Home > EA > 4.Lesson Learned: Start From Yourself

4.Lesson Learned: Start From Yourself

“They cannot say what they want”, “They don’t [want to] understand…”, “They don’t care…”

Familiar? I am hearing “They” a little bit too often I would say. In my opinion, if you find yourself complaining (too much about executive management, project people or business guys, you should start thinking hard about yourself. If they don’t understand you, it’s your problem, not theirs. If they cannot say what they want, what can you do to help them express their needs in an understandable way? If you think they don’t care, what is it they do care about?

Simply, if “they” could say what they want, you might not be needed at all in the first place. So challenge yourself a bit, think hard what it could be that your customers might need and try to create a draft with some useful information. Approach your customers and humbly learn what they like or dislike about your “offer”. Tune it with them, ask for feedback. Avoid approaching your customers with generic proposition what you “could” do for them and nothing tangible in your hands.

And one more thing, very very important. It’s actually the first think to do before you start your EA endeavour (and perhaps the key message of this lesson): let your ego at home! Thinking that you’re the best, the smartest, the most knowledgable will just stand in your way to success, to gaining respect and trust.

Categories: EA
  1. September 23, 2011 at 3:09 am

    Great post and very good advice. I would add that listening is a key EA skill. There is a reason we have two ears and only one mouth! Thanks, Leo

  2. Steven Zsolnai
    September 23, 2011 at 12:38 pm

    … are you trying to become the only architect on this planet, by advocating that being an architect implies that you have to grovel for understanding and appreciation. Architects should say controversial things and if management do not accommodate this, then don’t want an architect – but they certainly would need one.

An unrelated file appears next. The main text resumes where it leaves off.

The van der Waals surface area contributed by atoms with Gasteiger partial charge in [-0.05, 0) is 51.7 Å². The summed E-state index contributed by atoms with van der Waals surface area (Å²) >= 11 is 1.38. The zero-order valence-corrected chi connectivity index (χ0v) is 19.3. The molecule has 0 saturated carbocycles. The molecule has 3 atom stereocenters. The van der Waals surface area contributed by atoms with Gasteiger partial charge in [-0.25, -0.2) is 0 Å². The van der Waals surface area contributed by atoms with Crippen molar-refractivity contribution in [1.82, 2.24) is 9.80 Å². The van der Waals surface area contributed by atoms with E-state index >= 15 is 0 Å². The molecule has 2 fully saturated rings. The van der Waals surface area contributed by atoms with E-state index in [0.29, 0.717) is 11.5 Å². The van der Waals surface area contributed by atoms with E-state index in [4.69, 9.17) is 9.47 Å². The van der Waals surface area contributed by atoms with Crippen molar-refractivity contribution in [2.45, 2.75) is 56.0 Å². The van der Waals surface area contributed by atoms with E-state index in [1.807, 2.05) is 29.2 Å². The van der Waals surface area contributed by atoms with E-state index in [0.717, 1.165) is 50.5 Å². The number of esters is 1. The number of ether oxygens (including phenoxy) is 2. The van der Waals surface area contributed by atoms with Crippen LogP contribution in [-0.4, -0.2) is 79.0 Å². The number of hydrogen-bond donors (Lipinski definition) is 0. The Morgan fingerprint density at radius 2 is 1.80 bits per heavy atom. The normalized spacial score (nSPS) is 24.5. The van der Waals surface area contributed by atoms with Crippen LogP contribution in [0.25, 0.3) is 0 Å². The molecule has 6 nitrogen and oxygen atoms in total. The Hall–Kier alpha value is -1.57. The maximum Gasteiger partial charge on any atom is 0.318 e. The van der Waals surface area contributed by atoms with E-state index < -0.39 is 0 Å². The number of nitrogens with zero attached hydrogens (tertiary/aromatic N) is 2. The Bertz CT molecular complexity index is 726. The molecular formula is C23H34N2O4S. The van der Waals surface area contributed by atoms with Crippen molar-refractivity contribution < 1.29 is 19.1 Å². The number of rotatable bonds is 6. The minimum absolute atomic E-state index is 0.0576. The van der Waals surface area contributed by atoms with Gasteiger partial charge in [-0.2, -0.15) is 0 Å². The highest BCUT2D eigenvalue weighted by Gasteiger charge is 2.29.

Of course you need to play this by ear and should come up with answers to managements’ problems which are comprehensive and clear, but it should be the category of answer you very often see: very smooth, slippery stuff which everybody can agree, but doesn’t make a dam bit of difference.

    • September 23, 2011 at 8:30 pm

      Hi Steven!:)

      I definitely do not suggest to grovel – not even remotely – let it be for understanding or anything else. I do suggest to actually employ communication skills (or any other skill in that matter, visualization, persuasion…) to uncover and actively seek the way to express whatever you need to say in the way that will be understood. What I hate and where this post came from is whining about others not understanding/listening/caring and not trying to do anything about it. Because this is what I see as a key role of EA as well (and where all those soft skills should be applied to).

      Also I am faaaaaaaar from suggesting to say just what others want to hear. I didn’t mean to touch that topic in the post. Nevertheless, I can only hardly imagine EA in any non-controversial position. EA is about change. Bottom line. Proposing it or driving it, all the same in this case. And change always causes resistance, it’s going to “hurt” somebody. Many will disagree or actively fight against the change (and I’ve seen pretty nasty fights here;)
      So here one thing is to keep saying nicely abstract things that don’t really change anything and are nicely wide in interpretation, so everybody can agree to without changing anything at all. I do not suggest that, of course. The other thing is taking personal interest and drivers of individuals into consideration and presenting/selling the change the way they are likely to accept. And this is the art.

      I do agree though with is the fact that there are companies which do now WANT to have information, insight and transparency EA can provide (I don’t say they don’t need it, they perhaps need it the most). But that’s a different story, life in such an environment is tedious, frustrating and there just really might not be a “market” for what EA can deliver. And you know very well that we have managed to deliver some really cool value.

      Back to the point of the post. What I dare to judge here is on one hand complaining about “them” instead of trying to find information and the way in which to present the information to the customer. Because if others do not understand, I see the role of EA also in making them understand. (And frankly, you are in fact one of those from whom I learned quite a lot about communication and you also know that I don’t go far for criticism or pointing out problems big time;) On the other hand, I also judge the often seen “macho” style which creates more barriers than it helps to overcome. That’s it.

      And thanks for reading;)

  3. Steven Zsolnai
    September 26, 2011 at 6:47 pm

    Hi Ondrej
    I agree with what you say, of course and you pricisely answered to the intension of my provopcative note. Balancing the two sides in a continuous commonication process is key to the success of an effective Enterprise Architecture management function.
    Another key is to communicate the value proposition and gained benefits.


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